That brings us to a grand first round tally of 20 correct predictions to twelve incorrect. Not too shabby, considering the “average score” on the ESPN app (50% percentile) was only roughly 21.5.
Essentially, you have about as good of a chance going with colors as any other average guessing strategy. Yeah I’m talking to you Mr. “I’ve watched like three regular season games this year and think I’m making intelligent picks but I really don’t know anything.”
But we’re going for perfection here, and I’m not sure there are any hidden pearls of wisdom to be found by looking at the pretty colors. Sorry to all the little boys and girls out there.
We look on further.
We’ve all seen too many teams called the Wildcats and Tigers, so it’s impossible not to root for any teams with creative mascots. In the first round, lovers of creative mascots were rewarded with big wins by the Lumberjacks (SFA) and Rainbow Warriors (Hawaii), though my Jackrabbits (South Dakota State) didn’t come through.
Finding a way to judge mascots for the validity of the method is pretty simple then. The best mascots are the most original ones. I found a list of every college mascot in the nation on Wikipedia, and you know it’s accurate because it’s on Wikipedia.
Here’s the top 12 most frequent mascots (ignoring adjectives such as purple, black, Nittany etc…):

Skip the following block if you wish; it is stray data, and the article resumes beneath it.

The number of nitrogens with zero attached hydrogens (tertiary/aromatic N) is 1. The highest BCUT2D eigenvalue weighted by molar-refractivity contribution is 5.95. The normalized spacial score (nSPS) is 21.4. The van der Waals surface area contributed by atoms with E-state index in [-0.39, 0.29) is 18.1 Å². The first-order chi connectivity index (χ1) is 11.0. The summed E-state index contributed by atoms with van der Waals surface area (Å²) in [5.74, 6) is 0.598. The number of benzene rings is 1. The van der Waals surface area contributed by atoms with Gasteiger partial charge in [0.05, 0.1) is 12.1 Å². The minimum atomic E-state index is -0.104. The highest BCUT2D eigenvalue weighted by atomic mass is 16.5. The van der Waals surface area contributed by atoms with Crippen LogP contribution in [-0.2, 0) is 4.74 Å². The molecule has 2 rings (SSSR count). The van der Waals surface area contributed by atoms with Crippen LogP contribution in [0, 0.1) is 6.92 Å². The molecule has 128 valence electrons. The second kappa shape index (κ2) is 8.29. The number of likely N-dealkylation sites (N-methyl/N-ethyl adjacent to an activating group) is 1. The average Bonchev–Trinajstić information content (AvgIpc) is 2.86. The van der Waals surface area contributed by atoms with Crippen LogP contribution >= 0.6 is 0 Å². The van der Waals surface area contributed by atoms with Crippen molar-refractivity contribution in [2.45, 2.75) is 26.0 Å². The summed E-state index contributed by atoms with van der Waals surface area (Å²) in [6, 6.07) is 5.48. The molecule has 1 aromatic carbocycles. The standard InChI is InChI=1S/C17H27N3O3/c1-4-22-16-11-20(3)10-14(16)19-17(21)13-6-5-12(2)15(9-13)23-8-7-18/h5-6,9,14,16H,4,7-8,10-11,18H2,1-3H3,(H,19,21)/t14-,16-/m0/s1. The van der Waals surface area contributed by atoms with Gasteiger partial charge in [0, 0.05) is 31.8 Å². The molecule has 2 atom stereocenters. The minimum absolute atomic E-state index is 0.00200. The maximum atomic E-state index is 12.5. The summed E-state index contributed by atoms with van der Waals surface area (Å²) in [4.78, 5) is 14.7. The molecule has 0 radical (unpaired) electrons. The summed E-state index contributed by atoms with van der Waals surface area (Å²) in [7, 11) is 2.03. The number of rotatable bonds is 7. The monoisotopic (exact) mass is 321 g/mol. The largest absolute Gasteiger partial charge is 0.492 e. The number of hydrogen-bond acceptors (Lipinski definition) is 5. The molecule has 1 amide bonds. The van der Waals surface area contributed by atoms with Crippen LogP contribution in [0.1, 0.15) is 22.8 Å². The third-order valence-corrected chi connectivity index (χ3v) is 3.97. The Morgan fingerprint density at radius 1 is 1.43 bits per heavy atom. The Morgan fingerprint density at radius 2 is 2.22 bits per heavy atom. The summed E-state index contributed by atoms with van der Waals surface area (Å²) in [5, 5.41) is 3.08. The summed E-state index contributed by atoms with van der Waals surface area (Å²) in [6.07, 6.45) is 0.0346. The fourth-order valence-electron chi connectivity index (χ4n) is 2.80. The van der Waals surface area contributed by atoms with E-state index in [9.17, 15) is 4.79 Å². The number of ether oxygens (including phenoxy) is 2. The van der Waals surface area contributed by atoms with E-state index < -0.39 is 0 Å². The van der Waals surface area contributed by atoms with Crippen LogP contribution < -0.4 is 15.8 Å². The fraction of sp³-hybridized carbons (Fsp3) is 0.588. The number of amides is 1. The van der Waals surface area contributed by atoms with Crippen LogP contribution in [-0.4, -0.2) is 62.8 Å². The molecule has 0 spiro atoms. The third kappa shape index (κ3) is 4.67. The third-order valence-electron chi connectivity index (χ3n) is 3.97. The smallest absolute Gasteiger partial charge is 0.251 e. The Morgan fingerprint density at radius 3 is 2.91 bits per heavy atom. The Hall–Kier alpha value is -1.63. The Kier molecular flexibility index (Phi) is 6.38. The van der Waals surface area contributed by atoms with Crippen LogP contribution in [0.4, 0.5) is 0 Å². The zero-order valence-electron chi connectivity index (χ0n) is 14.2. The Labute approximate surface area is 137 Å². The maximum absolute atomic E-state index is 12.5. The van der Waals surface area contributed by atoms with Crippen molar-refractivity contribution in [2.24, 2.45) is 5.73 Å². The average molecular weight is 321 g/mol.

- Eagles (76)
- Tigers (46)
- Bulldogs (40)
- Panthers (33)
- Knights (32)
- Lions (32)
- Bears (30)
- Hawks (28)
- Cougars (27)
- Pioneers (28)
- Warriors (27)
- Wildcats (27)
I’m not going to take you through every single first round matchup, because it would take too much time and space. But here was the final tally: 15 wins for more creative mascots, 11 losses, and 6 ties.
But if one were to go with the higher rated seeds in the cases of a tie, they would add on an additional five wins and one loss. That brings us to the magic number for your first round: twenty correct to twelve incorrect.
Again, you really have as good of a chance with your bracket using this strategy as whatever you’re already doing.
So I got to thinking….can you really just use whatever you want?
New bracket strategy. Pull out a dictionary!
It sounds crazy, but I promised we’d try out everything. A couple ground rules: we’re eliminating the word “university” from team’s names because that would skew the results, and judging the rest by the very first letter, as if you were flipping through a dictionary. Which name would come first?
Drum roll please….
Teams that were found second in the dictionary went 22-10. Boom.
Ladies and gentleman, we have a winner. Using a dictionary as your only resource for pulling out your bracket would not only put you above the 50th percentile of ESPN brackets, it would also tie you with the bracket of….yours truly.
Wow…no one said this whole perfect bracket thing was going to be easy.
Essentially it doesn’t matter if you watch every “big” college basketball all season, then watch every mid-major team play, and organize your thoughts and write about them all season….or if you just pull out a dictionary and go that route, our brackets are going to be about the same.
And that’s why #MarchMadness is the greatest sporting event in the world.
I’m going to go wipe up my tears now.